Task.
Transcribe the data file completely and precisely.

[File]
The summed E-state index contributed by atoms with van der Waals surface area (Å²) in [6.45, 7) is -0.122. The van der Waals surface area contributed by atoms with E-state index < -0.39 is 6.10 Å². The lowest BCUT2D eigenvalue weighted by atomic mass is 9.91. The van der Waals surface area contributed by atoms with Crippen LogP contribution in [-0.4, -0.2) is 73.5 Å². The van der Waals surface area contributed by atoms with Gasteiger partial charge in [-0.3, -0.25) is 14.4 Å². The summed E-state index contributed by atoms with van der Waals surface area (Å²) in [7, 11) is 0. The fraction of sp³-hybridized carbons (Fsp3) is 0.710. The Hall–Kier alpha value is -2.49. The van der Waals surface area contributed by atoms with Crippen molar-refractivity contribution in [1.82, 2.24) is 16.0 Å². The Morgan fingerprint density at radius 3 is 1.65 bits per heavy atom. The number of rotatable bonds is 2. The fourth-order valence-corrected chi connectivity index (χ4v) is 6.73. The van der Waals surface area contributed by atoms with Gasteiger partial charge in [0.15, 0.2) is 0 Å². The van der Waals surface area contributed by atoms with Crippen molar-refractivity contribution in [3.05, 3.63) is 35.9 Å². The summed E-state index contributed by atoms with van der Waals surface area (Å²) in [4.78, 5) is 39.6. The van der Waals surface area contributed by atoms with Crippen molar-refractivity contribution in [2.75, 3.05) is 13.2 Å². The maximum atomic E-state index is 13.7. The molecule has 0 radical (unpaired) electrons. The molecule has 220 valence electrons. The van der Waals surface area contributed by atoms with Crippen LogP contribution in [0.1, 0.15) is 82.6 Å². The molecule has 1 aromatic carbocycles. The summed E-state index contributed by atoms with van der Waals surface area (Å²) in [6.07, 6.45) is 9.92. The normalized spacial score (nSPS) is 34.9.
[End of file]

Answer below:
The summed E-state index contributed by atoms with van der Waals surface area (Å²) in [6.45, 7) is -0.122. The van der Waals surface area contributed by atoms with E-state index < -0.39 is 6.10 Å². The lowest BCUT2D eigenvalue weighted by atomic mass is 9.91. The van der Waals surface area contributed by atoms with Crippen LogP contribution in [-0.4, -0.2) is 73.5 Å². The van der Waals surface area contributed by atoms with Gasteiger partial charge in [-0.3, -0.25) is 14.4 Å². The summed E-state index contributed by atoms with van der Waals surface area (Å²) in [7, 11) is 0. The fraction of sp³-hybridized carbons (Fsp3) is 0.710. The Hall–Kier alpha value is -2.49. The van der Waals surface area contributed by atoms with Crippen molar-refractivity contribution in [1.82, 2.24) is 16.0 Å². The Morgan fingerprint density at radius 3 is 1.65 bits per heavy atom. The number of rotatable bonds is 2. The fourth-order valence-corrected chi connectivity index (χ4v) is 6.73. The van der Waals surface area contributed by atoms with Gasteiger partial charge in [0.15, 0.2) is 0 Å². The van der Waals surface area contributed by atoms with Crippen molar-refractivity contribution in [3.05, 3.63) is 35.9 Å². The summed E-state index contributed by atoms with van der Waals surface area (Å²) in [4.78, 5) is 39.6. The van der Waals surface area contributed by atoms with Crippen molar-refractivity contribution in [2.75, 3.05) is 13.2 Å². The maximum atomic E-state index is 13.7. The molecule has 0 radical (unpaired) electrons. The molecule has 220 valence electrons. The van der Waals surface area contributed by atoms with Crippen LogP contribution in [0.1, 0.15) is 82.6 Å². The molecule has 1 aromatic carbocycles. The summed E-state index contributed by atoms with van der Waals surface area (Å²) in [6.07, 6.45) is 9.92. The normalized spacial score (nSPS) is 34.9.